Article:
Good nutrition is essential to eye health, as it is to the health of all our organs. But don’t take dietary supplements claiming to “support,” “protect,” or “promote” eye health in hopes of preventing age-related macular degeneration (AMD) or cataracts—or for general eye health. There’s no evidence that any supplement can do that, contrary to what the labels and ads may imply. For instance, a 2017 Cochrane Review concluded that taking vitamin E or beta carotene supplements will not prevent or delay the onset of AMD.
Zinc, too, is essential to good vision, but supplements have not been shown to prevent vision loss. Herbal supplements, such as bilberry, often combined with high doses of vitamins, have never been shown to protect against disease or improve vision.
The only substantiated supplement claim is that the formula used in the Age-Related Eye Disease Study, known as AREDS—and the slightly different formula used in the follow-up study, AREDS2—can reduce progression of AMD in people who have an intermediate stage of the disease or a severe stage in one eye. The formula had no effect on the development or progression of cataracts.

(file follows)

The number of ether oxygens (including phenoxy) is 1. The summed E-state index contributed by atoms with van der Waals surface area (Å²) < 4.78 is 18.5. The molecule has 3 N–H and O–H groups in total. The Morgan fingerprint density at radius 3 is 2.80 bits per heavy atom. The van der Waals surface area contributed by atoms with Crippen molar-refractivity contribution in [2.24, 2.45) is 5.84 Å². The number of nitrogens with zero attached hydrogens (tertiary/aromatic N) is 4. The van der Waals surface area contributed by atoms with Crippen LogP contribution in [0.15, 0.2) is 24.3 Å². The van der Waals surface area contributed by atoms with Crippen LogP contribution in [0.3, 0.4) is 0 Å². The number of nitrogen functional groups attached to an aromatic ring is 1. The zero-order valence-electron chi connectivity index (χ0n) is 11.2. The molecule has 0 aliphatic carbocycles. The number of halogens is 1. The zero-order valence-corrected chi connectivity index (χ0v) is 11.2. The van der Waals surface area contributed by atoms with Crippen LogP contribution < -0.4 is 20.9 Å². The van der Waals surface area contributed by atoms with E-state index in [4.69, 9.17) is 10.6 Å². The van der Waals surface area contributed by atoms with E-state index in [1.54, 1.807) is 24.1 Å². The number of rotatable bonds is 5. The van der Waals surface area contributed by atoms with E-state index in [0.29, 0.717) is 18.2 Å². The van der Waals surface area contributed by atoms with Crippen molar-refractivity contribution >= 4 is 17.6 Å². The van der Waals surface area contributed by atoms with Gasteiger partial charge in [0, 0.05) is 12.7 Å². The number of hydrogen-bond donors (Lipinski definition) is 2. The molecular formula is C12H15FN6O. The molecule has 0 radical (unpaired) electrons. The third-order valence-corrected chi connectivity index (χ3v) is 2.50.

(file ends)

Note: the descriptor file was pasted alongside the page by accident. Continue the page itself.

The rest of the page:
The landmark original study, conducted by the NIH’s National Eye Institute and published in 2002, involved more than 3,600 people ages 55 to 80, followed for six years. All were at high risk for AMD-related blindness: all had at least some symptoms; some had advanced disease in one or both eyes. Researchers tested high doses of vitamins C and E, beta carotene, and zinc.
The AREDS2 study, published in 2013, tested whether the original AREDS formula could be improved by adding omega-3 fatty acids; adding lutein and zeaxanthin; removing beta carotene; or reducing zinc. This study involved more than 4,000 people ages 50 to 85 who had intermediate AMD and were at high risk for developing the advanced disease. It found that adding omega-3s did not improve the results of the original formula. Moreover, removing the beta carotene did not reduce the benefit. That’s good news, since the study found that the risk of lung cancer doubled in people who took the formula containing beta carotene, mostly in former smokers. (Current smokers were excluded from the study out of concern about this.) The formula with less zinc was just as effective as the original high-dose formula. And overall, lutein/zeaxanthin didn’t help, except when these compounds replaced beta carotene or when participants had low dietary intakes of these carotenoids.
Bottom line: If you have AMD, your eye-care professional has probably talked with you about AREDS and AREDS2 supplements. Bausch & Lomb holds the patent for both AREDS formulas (marketed as PreserVision), but there are copycat products that may not contain the correct amounts of the ingredients. This array of products can be confusing, so ask your doctor for specific guidance.